Inherent Vice

Sixties ‘Vices’ Collide in Pynchon’s New Novel
August 12, 2009

Thomas Pynchon’s novel, Inherent Vice, is a detective romp set at the end of the 1960s psychedelic era.

Thomas Pynchon, the publicity-shy 72-year-old wizard who broke onto the scene in 1963 with “V,” a globetrotting epic about paranoia and patterns, history and entropy that’s one of the great first novels ever written.

In the decade since, he has made himself into a cult hero with a series of dazzling, difficult books, most recently the underrated “Against the Day,” that have fond the Earth like the monoliths at the beginning of “2001.” I know people who swear that Pynchon has saved their lives. But I know others who say he is literally unreadable.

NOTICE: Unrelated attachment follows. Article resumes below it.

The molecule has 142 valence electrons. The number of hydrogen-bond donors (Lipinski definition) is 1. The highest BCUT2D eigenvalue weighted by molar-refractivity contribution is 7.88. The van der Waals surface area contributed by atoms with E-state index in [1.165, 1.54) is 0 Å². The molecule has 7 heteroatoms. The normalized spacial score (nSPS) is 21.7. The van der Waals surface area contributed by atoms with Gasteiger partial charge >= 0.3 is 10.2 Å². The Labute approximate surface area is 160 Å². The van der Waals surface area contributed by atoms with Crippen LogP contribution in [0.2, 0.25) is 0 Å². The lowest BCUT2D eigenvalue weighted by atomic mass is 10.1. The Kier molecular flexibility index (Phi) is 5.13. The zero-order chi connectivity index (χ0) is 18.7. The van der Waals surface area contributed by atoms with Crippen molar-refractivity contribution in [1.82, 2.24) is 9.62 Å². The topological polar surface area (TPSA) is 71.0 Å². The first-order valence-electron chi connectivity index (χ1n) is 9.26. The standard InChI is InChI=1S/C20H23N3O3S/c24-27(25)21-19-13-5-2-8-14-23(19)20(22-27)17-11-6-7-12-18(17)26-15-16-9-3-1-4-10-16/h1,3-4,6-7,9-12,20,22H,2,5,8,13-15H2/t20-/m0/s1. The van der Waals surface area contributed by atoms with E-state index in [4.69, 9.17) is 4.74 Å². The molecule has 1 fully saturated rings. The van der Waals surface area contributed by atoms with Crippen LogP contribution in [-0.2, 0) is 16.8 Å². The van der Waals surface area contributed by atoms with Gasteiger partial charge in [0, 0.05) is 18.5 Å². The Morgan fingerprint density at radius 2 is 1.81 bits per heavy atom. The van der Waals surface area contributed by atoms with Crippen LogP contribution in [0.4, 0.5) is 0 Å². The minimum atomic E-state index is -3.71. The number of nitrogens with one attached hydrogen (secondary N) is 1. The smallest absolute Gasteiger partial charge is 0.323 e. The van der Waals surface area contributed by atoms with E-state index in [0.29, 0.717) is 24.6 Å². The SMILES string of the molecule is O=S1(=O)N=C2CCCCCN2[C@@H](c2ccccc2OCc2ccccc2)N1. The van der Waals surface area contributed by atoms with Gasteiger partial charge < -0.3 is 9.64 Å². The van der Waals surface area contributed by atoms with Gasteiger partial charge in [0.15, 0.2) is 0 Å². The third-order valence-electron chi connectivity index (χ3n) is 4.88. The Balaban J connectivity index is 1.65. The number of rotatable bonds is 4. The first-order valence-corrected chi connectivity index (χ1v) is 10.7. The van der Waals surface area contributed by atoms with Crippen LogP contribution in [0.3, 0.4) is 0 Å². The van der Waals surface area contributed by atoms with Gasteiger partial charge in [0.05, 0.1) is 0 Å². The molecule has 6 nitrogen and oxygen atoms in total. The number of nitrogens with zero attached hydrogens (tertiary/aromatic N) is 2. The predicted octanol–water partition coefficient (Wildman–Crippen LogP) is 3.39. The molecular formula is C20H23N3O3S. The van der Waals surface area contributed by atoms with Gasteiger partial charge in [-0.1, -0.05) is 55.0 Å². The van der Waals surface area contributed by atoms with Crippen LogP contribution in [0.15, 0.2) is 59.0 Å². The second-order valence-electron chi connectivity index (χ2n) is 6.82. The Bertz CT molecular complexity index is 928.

Like a good noir detective, Pynchon roots for the underdog. But he knows that the world’s inherent vice is that it belongs to the powerful.

“Gravity’s Rainbow” is cited by:

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